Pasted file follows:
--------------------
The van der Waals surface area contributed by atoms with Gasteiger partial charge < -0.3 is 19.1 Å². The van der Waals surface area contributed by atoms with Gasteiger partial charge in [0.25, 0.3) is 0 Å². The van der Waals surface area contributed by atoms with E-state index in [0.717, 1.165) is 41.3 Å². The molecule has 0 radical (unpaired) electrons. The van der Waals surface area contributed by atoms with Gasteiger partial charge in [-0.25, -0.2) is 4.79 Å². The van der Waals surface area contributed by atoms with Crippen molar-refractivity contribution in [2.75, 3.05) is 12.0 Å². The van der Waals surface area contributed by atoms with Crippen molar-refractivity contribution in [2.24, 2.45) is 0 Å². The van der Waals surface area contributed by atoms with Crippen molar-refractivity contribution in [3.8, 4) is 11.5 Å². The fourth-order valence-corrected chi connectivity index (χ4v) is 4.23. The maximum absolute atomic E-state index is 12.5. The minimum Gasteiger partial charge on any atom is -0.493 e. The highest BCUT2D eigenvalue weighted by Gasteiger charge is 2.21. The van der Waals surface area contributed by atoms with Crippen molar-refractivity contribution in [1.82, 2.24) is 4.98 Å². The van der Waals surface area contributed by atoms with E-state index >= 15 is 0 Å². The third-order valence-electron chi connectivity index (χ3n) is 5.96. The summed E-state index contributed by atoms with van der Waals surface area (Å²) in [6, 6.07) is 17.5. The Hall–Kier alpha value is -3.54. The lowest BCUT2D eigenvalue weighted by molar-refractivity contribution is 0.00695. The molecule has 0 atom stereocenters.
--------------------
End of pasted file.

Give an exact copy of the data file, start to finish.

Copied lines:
The van der Waals surface area contributed by atoms with Gasteiger partial charge < -0.3 is 19.1 Å². The van der Waals surface area contributed by atoms with Gasteiger partial charge in [0.25, 0.3) is 0 Å². The van der Waals surface area contributed by atoms with E-state index in [0.717, 1.165) is 41.3 Å². The molecule has 0 radical (unpaired) electrons. The van der Waals surface area contributed by atoms with Gasteiger partial charge in [-0.25, -0.2) is 4.79 Å². The van der Waals surface area contributed by atoms with Crippen molar-refractivity contribution in [2.75, 3.05) is 12.0 Å². The van der Waals surface area contributed by atoms with Crippen molar-refractivity contribution in [2.24, 2.45) is 0 Å². The van der Waals surface area contributed by atoms with Crippen molar-refractivity contribution in [3.8, 4) is 11.5 Å². The fourth-order valence-corrected chi connectivity index (χ4v) is 4.23. The maximum absolute atomic E-state index is 12.5. The minimum Gasteiger partial charge on any atom is -0.493 e. The highest BCUT2D eigenvalue weighted by Gasteiger charge is 2.21. The van der Waals surface area contributed by atoms with Crippen molar-refractivity contribution in [1.82, 2.24) is 4.98 Å². The van der Waals surface area contributed by atoms with E-state index >= 15 is 0 Å². The third-order valence-electron chi connectivity index (χ3n) is 5.96. The summed E-state index contributed by atoms with van der Waals surface area (Å²) in [6, 6.07) is 17.5. The Hall–Kier alpha value is -3.54. The lowest BCUT2D eigenvalue weighted by molar-refractivity contribution is 0.00695. The molecule has 0 atom stereocenters.